Review by Katie McKenna
Lin Manuel Miranda’s fall from grace was sudden and public. Legitimate criticisms about his hit musical ‘Hamilton’ glorifying slave owners soon descended to lip biting memes on TikTok. However, a common theme throughout Miranda’s career seems to be a lack of self-awareness, an aggressively earnest belief in himself and an adamant certainty that he can do no wrong. This fatal flaw has followed him throughout his career and helped him become the symbol of ‘fake-wokeness’ and ‘millennial cringe’, and it has most definitely followed him to the adaptation of his 2008 musical In the Heights. Whether it be the ignoring of the Afro-Latino community or Miranda’s butt-clenching awkward cameo, In the Heights (Jon M. Chu, 2021) despite not being directed or adapted for the screen by Miranda, it still has all his failings. However, its problems run deeper than that.
With the looming threat of gentrification, simply getting by is becoming more and more of a challenge for the residents of Washington Heights. In The Heights follows the dynamic citizens of this neighbourhood as they struggle to find a better life.
In the Heights is the kind of film that reminds you of the importance of cinemas. Director John M. Chu creates a vibrant and bombastic world. Every closed door or dropped box or even step taken is intentional, creating a rhythm to the world, an immersive experience worth the €15 ticket and criminally overpriced popcorn. It also feels like a return to movie musicals’ roots. With the exception of The Greatest Showman (Michael Gracey, 2017), recent musicals seem to think the only way to be taken seriously is to be as gritty as possible, like if they were fun, they wouldn’t stand a chance at winning an Oscar. In the Heights doesn’t fall into this trap; while it doesn’t stick to serious subject matter all the time, it isn’t afraid to be camp either. Every song feels like an event, whether it be the grandiose ‘96,000’ or the intimately romantic ‘When the Sun Goes Down’. It’s hard not to watch the musical numbers with a smile on your face. It’s when the music stops that the problems begin.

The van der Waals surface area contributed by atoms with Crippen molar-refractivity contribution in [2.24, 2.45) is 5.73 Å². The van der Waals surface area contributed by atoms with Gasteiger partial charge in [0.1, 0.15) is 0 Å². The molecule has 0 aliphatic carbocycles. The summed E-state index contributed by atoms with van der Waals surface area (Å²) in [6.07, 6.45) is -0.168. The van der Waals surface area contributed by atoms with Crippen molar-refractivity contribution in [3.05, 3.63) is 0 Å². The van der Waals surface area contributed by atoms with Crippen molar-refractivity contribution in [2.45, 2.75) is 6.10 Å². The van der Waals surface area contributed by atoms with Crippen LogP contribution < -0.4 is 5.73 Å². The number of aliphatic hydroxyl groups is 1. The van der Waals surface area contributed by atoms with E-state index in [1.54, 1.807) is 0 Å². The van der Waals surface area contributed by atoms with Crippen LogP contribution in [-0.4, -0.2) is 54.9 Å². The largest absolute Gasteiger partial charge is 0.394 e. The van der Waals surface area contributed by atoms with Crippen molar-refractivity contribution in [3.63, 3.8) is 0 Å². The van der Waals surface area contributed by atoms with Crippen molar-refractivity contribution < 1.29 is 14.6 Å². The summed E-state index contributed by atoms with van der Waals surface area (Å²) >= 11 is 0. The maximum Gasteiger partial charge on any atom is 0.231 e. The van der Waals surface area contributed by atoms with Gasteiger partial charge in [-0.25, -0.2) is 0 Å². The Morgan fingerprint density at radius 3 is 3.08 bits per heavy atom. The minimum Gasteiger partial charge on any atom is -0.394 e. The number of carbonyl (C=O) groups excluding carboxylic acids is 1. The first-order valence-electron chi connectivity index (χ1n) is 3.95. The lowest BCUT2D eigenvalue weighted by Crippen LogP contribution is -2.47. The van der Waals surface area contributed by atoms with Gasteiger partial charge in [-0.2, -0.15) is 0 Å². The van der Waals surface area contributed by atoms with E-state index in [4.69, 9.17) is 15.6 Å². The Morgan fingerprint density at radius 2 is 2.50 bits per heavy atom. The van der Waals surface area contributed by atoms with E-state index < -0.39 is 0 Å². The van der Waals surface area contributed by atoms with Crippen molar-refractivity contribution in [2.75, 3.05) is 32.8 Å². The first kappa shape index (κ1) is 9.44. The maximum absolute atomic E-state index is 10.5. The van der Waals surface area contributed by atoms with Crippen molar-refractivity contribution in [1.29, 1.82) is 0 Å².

Chu, Miranda and screenwriter Quiara Alegría Hudes seem to be tackling a smorgasbord of issues. From gentrification to immigration to racial discrimination, In the Heights tries to be a film that talks about every issue facing Latin Americans, but instead essentially covers none. By biting off more than it can chew, In the Heights strips all the nuance from every issue and instead gives us a surface level exploration of overly-simplified issues affecting characters that aren’t developed enough for us to truly understand. Except for the protagonist Usnavi (Anthony Ramos), characters seem to let go of strongly held beliefs at the drop of a hat, giving audiences whiplash. It’s a shame that with In the Heights Chu fell into the same trap as Miranda. Skimming over important issues to seem woke without going into the depth they deserve. If the film had picked just one character to focus on and gave their story the nuance it deserved, then In the Heights could have been a modern classic, telling a story absent from mainstream cinema. But instead, In the Heights is a film best enjoyed by turning off your brain and enjoying the fun songs.